Isaiah 7.10-14; Psalm 23; Luke 1.26-38
“O Key of David, who opens the gates of the eternal kingdom: come to liberate from prison the captive who lives in darkness.” Our Advent prayer for this day combines ancient Israel’s hope for a restoration of the monarchy of descendants of King David [cf Amos 9.11-12] with the prophetic belief that a trans-national leader would arise not from human lineage [cf John 1.13] but as God’s own gift: a Prince of Peace who would by a just rule [Isaiah 9.1-7] bring Solomon’s peace [I Kings 5.4] to the whole world.
The ‘Key of David’ is a reference to Isaiah 22.15-25. To Shebna, a corrupt chief of staff to King Hezekiah (reg. 715-686 BC), the prophet issues stern denunciation: his office and its appurtenances will be stripped from him. His keys will be given to someone else.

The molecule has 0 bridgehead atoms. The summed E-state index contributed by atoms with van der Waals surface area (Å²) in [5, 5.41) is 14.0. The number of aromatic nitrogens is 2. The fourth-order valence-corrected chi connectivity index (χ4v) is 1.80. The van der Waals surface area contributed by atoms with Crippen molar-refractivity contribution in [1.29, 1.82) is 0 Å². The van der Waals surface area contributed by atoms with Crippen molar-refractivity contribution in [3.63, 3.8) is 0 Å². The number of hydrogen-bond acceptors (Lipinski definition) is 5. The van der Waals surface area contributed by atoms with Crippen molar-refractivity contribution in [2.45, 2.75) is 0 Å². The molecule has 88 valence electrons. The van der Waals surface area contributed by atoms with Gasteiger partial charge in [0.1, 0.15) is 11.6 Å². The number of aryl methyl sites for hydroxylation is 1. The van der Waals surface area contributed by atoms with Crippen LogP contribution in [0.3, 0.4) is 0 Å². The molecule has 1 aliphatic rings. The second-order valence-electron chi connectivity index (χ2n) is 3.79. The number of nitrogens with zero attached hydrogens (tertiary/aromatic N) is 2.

The key to the kingdom is taken up by Jesus in his promises to Peter [Matthew 16.19]. But the key in a real sense is Jesus himself. Locked doors and blocked roads characterise human life. Sometimes our movement is obstructed by tyrannical rulers [cf Mark 6.17-20]; sometimes God himself stops us in our tracks because he has intentioned something better for us than we could imagine. [cf Acts 16.6-10] Not only is Jesus not impeded by locked doors [cf John 20.19]; he himself is the Key that opens doors for us. [Apocalypse 3.7-8] His life, death and resurrection have unlocked for us the gate of heaven. He has closed the gap between us and God and given us eternal access to his grace and bounty. [Hebrews 10.19-20]